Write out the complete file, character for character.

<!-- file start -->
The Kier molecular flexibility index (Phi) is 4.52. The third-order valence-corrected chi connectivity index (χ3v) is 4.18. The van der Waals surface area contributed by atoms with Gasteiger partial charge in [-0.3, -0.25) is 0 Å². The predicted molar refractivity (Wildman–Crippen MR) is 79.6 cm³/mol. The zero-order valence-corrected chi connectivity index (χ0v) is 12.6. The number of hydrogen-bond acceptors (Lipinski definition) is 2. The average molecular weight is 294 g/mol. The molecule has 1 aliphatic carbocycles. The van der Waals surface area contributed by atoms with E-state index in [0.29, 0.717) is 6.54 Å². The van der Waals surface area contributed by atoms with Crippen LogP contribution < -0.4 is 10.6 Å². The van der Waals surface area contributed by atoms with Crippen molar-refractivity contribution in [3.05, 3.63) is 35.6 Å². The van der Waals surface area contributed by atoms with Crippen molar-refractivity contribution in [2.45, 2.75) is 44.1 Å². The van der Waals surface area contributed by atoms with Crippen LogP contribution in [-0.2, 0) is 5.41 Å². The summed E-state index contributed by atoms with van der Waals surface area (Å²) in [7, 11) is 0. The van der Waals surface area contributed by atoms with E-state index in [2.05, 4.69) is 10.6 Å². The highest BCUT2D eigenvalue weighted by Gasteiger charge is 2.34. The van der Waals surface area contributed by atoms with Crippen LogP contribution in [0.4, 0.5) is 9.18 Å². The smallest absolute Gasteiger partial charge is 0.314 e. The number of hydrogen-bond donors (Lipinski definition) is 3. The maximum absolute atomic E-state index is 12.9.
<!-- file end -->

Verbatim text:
The Kier molecular flexibility index (Phi) is 4.52. The third-order valence-corrected chi connectivity index (χ3v) is 4.18. The van der Waals surface area contributed by atoms with Gasteiger partial charge in [-0.3, -0.25) is 0 Å². The predicted molar refractivity (Wildman–Crippen MR) is 79.6 cm³/mol. The zero-order valence-corrected chi connectivity index (χ0v) is 12.6. The number of hydrogen-bond acceptors (Lipinski definition) is 2. The average molecular weight is 294 g/mol. The molecule has 1 aliphatic carbocycles. The van der Waals surface area contributed by atoms with E-state index in [0.29, 0.717) is 6.54 Å². The van der Waals surface area contributed by atoms with Crippen LogP contribution < -0.4 is 10.6 Å². The van der Waals surface area contributed by atoms with Crippen molar-refractivity contribution in [3.05, 3.63) is 35.6 Å². The van der Waals surface area contributed by atoms with Crippen molar-refractivity contribution in [2.45, 2.75) is 44.1 Å². The van der Waals surface area contributed by atoms with Crippen LogP contribution in [-0.2, 0) is 5.41 Å². The summed E-state index contributed by atoms with van der Waals surface area (Å²) in [7, 11) is 0. The van der Waals surface area contributed by atoms with E-state index in [2.05, 4.69) is 10.6 Å². The highest BCUT2D eigenvalue weighted by Gasteiger charge is 2.34. The van der Waals surface area contributed by atoms with Crippen LogP contribution in [0.4, 0.5) is 9.18 Å². The smallest absolute Gasteiger partial charge is 0.314 e. The number of hydrogen-bond donors (Lipinski definition) is 3. The maximum absolute atomic E-state index is 12.9.